Management Information Software for Human Service Quality Management and Research


Terry Carrilio, Ph.D.

Director , Social Policy Institute

San Diego State University School of Social Work

6475 Alvarado Road, Suite 236

San Diego, CA 92120


William Ganger

San Diego State University Foundation

6475 Alvarado Road, Suite 236

San Diego, CA 92120


MIS (Management Information Systems)

Case Management

Quality Management



This presentation describes  core principles in the development of effective management information systems for use in social service settings. The challenges of working with end-users, identifying reports and processes which can be used at multiple levels within an organization, and using the management information system to assist with quality management will be explored.


The presentation describes core principles in the development of management information systems, and explores the need to work with funders and agency staff at all levels to implement an effective MIS. 

The presenters briefly review some of the settings in which they have had experience and explore some core principles for MIS development which have emerged from these experiences.  These principles include: 

1.      To be user friendly@, data elements must be few, intuitively clear and mutually exclusive.

2.      Data should be collected at the time of the activity to avoid errors, and data entry screens should mirror the hard copy forms available to staff.

3.      Data collection forms should be integrated into the case recording system so that staff do not have to repeatedly complete the same information.

4.      Data processing should involve the maintenance of hard copy@ for data entry separate from the Ahard copy@ which remains in the case file.

5.      Administrative staff need to be part of the development of a data processing plan which includes how data will flow, how compliance will be monitored, what reports will be produced, and at what intervals.

6.      On-going training and support need to be available to staff. This requires administrative and supervisory understanding of the benefits of the MIS and regular use of the available reports and queries.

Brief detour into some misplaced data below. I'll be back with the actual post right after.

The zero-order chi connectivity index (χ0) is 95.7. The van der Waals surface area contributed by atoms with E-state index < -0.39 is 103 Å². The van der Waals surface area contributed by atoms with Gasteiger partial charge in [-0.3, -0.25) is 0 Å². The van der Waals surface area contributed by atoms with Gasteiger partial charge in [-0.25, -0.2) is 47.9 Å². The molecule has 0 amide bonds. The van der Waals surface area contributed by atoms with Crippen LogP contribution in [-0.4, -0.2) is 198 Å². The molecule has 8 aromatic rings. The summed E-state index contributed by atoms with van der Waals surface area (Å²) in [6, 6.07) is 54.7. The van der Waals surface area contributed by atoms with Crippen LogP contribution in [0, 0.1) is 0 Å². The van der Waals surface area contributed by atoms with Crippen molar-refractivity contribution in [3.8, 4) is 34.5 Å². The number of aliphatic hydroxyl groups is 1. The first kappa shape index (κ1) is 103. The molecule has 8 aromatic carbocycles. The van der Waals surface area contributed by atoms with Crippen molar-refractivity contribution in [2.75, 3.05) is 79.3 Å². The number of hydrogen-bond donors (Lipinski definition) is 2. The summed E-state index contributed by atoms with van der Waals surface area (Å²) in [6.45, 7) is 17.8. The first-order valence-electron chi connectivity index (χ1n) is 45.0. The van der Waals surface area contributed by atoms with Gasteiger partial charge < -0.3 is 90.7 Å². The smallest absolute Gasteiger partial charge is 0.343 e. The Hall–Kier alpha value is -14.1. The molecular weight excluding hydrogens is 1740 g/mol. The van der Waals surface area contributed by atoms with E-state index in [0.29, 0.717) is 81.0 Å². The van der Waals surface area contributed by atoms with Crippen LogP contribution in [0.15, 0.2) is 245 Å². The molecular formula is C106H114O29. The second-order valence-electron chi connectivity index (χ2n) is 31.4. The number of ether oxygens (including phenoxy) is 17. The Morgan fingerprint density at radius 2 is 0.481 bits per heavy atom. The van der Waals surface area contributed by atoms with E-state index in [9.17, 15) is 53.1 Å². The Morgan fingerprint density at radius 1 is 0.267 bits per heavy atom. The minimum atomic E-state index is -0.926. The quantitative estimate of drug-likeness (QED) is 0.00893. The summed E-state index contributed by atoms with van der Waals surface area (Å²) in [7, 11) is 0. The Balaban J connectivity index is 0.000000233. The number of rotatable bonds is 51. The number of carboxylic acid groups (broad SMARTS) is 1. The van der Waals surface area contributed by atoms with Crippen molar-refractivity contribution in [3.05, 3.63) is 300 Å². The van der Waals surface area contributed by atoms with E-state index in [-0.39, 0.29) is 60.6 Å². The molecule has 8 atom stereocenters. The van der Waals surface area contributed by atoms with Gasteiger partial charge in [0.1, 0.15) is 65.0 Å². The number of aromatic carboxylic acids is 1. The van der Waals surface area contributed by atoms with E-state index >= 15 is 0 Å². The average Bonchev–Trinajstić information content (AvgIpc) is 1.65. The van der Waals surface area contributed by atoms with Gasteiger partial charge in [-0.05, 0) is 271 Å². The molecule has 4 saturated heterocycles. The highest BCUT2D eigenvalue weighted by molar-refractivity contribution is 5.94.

7.      The MIS is a living system, requiring on-going refinement of definitions and development of new reports over time.

8.      The evolution of the system must be communicated to staff and administrators clearly and regularly so that updates are understood and incorporated  consistently.

9.      The MIS should fit seamlessly into a quality management and case recording system.

10.  The MIS should be constructed so that it articulates easily with other data base systems and statistical packages , thus reducing the need to re-enter data for research and evaluation purposes.

11.  New data requirements should be handled through refining the reports whenever possible so that the line staff experience very few changes in the forms, definitions, or front end@ component of the system.

The presentation is intended for  social service supervisors, administrators, program evaluators and IT administrators. While there is no prerequisite knowledge required, participants who have had experience with reporting to funders, program evaluation, or collection of process data will find the session most useful. 

Learning objectives for the presentation include: 

        Introduced to core principles for developing MIS programs which have developed over time in a variety of social service settings.

        Exploration of  ways to handle typical data needs

        Discussion of the ways in which an integrated case management, data management, and quality management approach can emerge form the development of a management information system. 

The lead presenter for this session developed the core principles as part of an effort to collect process data for a research project in 1979. Since 1994, the two presenters have been collaborating both on the conceptualization, structure, application, and programming of a series of applications related to research and evaluation projects and large state wide initiatives.